A zoologist, Police Commissioner Joseph Dechi Gomwalk (1935 -1976) was the first military governor of Benue-Plateau State. He was Ngas from Ampang in the present Kanke Local Government of Plateau State. He was executed by a firing squad for his alleged role in coup attempt that killed General Murtala Ramat Mohammed in 1976. There are disputes till today over the alleged role of Mr. Gomwalk in the coup.
Major General Robert Adeyinka Adebayo (88) was the pioneer governor of the Western State. He is from Iyin Ekiti in the present Ekiti State. He joined the army in 1953.
He was an aide-de-camp to the last British Governor General of Nigeria, Sir James Wilson Robertson (1899-1983). General Adebayo told the people of Western State on May 3, 1967, ‘‘I know also that in spite of appearance and occasional outbursts, we nevertheless are a united people dedicated to the noble course of doing honour to the Yoruba race, and our country, Nigeria. As agesture of my abiding faith I have today ordered that all persons in detention should be released in the hope that the people concerned will do everything possible to justify any confidence.” His son, Otunba Richard Adeniyi Adebayo (58) was elected the first civilian governor of Ekiti State in 1999.
Commander Alfred Papapreye Diete-Spiff (75) was the first military governor of Rivers State. He was 25 when he was appointed governor. In 1973, a correspondent for Nigerian Observer, Minere Amakiri (1949-2011) wrote an article which was published on Diete-Spiff’s birthday on July 30, 1973. Taking this as a deliberate insult, Diete-Spiff’s aide, Ralph Iwowari, had the reporter’s head publicly shaved and had him beaten with cane. At present, Diete-Spiff is the Amayanabo (King) of Twon-Brass, Bayelsa State.
General Abba Kyari (79) was the first military governor of North Central State. General Kyari is of no relation to the present Chief of Staff to the President, Alhaji Abba Kyari.
Alhaji Usman Farouk (82) was the first military governor of the North Western States. Brigadier Jacob Udoakaha Esuene (1936-1996) was the first military governor of South Eastern State which made up today’s Cross Rivers and Akwa Ibom states. A stadium is named after him in Calabar and under President Obasanjo his wife, Helen was appointed a minister of Environment in January 2006. She became a Senator in May 2015 succeeding Mrs. Ufot Ekaette, wife of the former Secretary to the Government of the Federation, Chief Ufot Ekaette. Mrs Esuene built Villa Marina Hotel in Eket in 2000.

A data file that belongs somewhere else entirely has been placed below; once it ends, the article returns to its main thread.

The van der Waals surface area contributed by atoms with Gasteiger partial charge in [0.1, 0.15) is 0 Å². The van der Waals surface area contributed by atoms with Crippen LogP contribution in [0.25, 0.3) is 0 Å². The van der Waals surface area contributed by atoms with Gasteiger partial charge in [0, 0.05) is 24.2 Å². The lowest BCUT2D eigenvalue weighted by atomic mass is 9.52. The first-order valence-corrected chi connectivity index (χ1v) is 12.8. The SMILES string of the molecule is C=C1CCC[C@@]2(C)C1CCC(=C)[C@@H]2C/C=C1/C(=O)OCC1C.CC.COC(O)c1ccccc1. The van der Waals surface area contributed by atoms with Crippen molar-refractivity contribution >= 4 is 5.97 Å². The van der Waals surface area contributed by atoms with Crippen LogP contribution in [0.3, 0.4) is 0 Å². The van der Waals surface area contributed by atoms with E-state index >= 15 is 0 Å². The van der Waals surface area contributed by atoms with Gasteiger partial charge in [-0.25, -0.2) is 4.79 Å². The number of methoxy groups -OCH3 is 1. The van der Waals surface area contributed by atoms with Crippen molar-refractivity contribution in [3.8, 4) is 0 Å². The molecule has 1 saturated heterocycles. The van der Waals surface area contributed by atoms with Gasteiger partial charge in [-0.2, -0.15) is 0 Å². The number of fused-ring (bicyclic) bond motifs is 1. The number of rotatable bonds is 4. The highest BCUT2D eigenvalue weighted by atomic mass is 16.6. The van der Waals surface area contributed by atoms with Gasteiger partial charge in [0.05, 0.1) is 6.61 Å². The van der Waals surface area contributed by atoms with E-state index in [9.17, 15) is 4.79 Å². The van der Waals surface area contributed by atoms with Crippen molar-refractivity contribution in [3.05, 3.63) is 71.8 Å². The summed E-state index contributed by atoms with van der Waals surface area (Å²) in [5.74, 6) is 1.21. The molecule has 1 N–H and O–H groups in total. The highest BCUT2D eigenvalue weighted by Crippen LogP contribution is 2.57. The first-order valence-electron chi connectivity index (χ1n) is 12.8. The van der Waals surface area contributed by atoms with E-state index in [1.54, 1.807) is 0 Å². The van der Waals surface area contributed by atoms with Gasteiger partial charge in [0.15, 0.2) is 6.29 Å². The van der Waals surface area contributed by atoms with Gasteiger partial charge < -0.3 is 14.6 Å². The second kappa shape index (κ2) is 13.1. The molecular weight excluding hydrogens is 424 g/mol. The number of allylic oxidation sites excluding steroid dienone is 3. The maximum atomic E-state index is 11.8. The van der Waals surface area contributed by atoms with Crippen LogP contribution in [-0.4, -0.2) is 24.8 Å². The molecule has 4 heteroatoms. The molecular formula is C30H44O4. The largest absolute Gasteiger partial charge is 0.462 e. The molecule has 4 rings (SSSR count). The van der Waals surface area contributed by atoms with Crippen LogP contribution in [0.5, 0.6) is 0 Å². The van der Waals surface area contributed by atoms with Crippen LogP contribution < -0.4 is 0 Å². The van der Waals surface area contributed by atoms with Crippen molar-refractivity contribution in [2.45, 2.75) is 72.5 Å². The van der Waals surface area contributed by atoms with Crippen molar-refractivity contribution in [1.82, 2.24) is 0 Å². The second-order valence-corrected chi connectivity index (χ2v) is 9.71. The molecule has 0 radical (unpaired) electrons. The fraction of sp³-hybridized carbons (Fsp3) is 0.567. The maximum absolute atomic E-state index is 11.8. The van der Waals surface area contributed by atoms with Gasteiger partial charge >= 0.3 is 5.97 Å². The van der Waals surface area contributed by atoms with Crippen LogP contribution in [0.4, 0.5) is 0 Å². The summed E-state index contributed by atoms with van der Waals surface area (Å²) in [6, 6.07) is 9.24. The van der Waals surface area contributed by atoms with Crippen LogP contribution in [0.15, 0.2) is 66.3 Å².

Brigadier Musa Usman was the first military governor of the North Eastern State. He died on 19th September 1991. North Eastern State now consists Adamawa, Bauchi, Borno, Gombe, Taraba and Yobe states. General Samuel Osaigbovo Ogbemudia (82) was the first governor of Mid-Western State. It became Bendel State which now consists of Edo and Delta states.
Alhaji Audu Bako (1924-1980) was the first military governor of Kano State. After his death early in 1980 the Tiga irrigation dam, built during his governorship, was renamed the Audu Bako Dam. Following his retirement in 1975 he began farming and died at a farm he had in Sokoto State.
As we celebrate the golden anniversary of creation of states on Saturday, May 27 this year, the pertinent questions are: Have the objectives of states creation been met? Should we revert back to regionalism or confederation? We seem not to be getting it right these days as a nation. With inflation on the rise, kidnapping everywhere, religious intolerance on the increase, competition and rivalry among the tribes, no restructuring in sight, operating a costly presidential constitution, anxiety and discomfort in many homes, no light, no good roads, no pipe-borne water, no national objectives and with Boko Haram refusing to be tamed, suspicion and division among us, paucity of funds, recession worsening, no other phrase captures Nigeria today better than that famous one by Ukpabi Asika.
Teniola, a former director at the Presidency, stays in Lagos.